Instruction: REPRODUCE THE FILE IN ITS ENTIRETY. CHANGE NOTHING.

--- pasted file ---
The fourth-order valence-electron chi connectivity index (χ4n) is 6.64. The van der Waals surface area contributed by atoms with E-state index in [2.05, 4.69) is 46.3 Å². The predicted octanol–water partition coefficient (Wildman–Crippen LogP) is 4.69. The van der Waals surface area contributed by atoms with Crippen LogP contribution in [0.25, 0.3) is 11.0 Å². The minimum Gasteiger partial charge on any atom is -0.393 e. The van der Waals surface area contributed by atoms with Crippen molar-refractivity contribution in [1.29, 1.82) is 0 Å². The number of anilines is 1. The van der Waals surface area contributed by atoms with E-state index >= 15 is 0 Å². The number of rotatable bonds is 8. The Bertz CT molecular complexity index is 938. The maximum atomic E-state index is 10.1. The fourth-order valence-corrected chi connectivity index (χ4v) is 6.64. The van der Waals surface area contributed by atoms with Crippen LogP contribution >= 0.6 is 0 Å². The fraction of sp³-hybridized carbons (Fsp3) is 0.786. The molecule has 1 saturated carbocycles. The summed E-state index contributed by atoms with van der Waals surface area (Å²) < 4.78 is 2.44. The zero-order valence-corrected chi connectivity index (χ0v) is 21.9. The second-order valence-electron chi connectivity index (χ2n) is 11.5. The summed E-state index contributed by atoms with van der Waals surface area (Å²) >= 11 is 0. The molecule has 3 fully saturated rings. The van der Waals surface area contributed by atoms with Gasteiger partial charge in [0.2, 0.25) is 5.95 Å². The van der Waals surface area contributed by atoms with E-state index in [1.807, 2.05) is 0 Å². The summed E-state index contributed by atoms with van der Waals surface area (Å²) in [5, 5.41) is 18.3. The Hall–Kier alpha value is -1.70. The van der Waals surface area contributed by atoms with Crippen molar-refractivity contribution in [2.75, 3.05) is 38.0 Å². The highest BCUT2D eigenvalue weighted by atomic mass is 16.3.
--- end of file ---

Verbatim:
The fourth-order valence-electron chi connectivity index (χ4n) is 6.64. The van der Waals surface area contributed by atoms with E-state index in [2.05, 4.69) is 46.3 Å². The predicted octanol–water partition coefficient (Wildman–Crippen LogP) is 4.69. The van der Waals surface area contributed by atoms with Crippen LogP contribution in [0.25, 0.3) is 11.0 Å². The minimum Gasteiger partial charge on any atom is -0.393 e. The van der Waals surface area contributed by atoms with Crippen molar-refractivity contribution in [1.29, 1.82) is 0 Å². The number of anilines is 1. The van der Waals surface area contributed by atoms with E-state index >= 15 is 0 Å². The number of rotatable bonds is 8. The Bertz CT molecular complexity index is 938. The maximum atomic E-state index is 10.1. The fourth-order valence-corrected chi connectivity index (χ4v) is 6.64. The van der Waals surface area contributed by atoms with Crippen LogP contribution >= 0.6 is 0 Å². The fraction of sp³-hybridized carbons (Fsp3) is 0.786. The molecule has 1 saturated carbocycles. The summed E-state index contributed by atoms with van der Waals surface area (Å²) < 4.78 is 2.44. The zero-order valence-corrected chi connectivity index (χ0v) is 21.9. The second-order valence-electron chi connectivity index (χ2n) is 11.5. The summed E-state index contributed by atoms with van der Waals surface area (Å²) >= 11 is 0. The molecule has 3 fully saturated rings. The van der Waals surface area contributed by atoms with Gasteiger partial charge in [0.2, 0.25) is 5.95 Å². The van der Waals surface area contributed by atoms with E-state index in [1.807, 2.05) is 0 Å². The summed E-state index contributed by atoms with van der Waals surface area (Å²) in [5, 5.41) is 18.3. The Hall–Kier alpha value is -1.70. The van der Waals surface area contributed by atoms with Crippen molar-refractivity contribution in [2.75, 3.05) is 38.0 Å². The highest BCUT2D eigenvalue weighted by atomic mass is 16.3.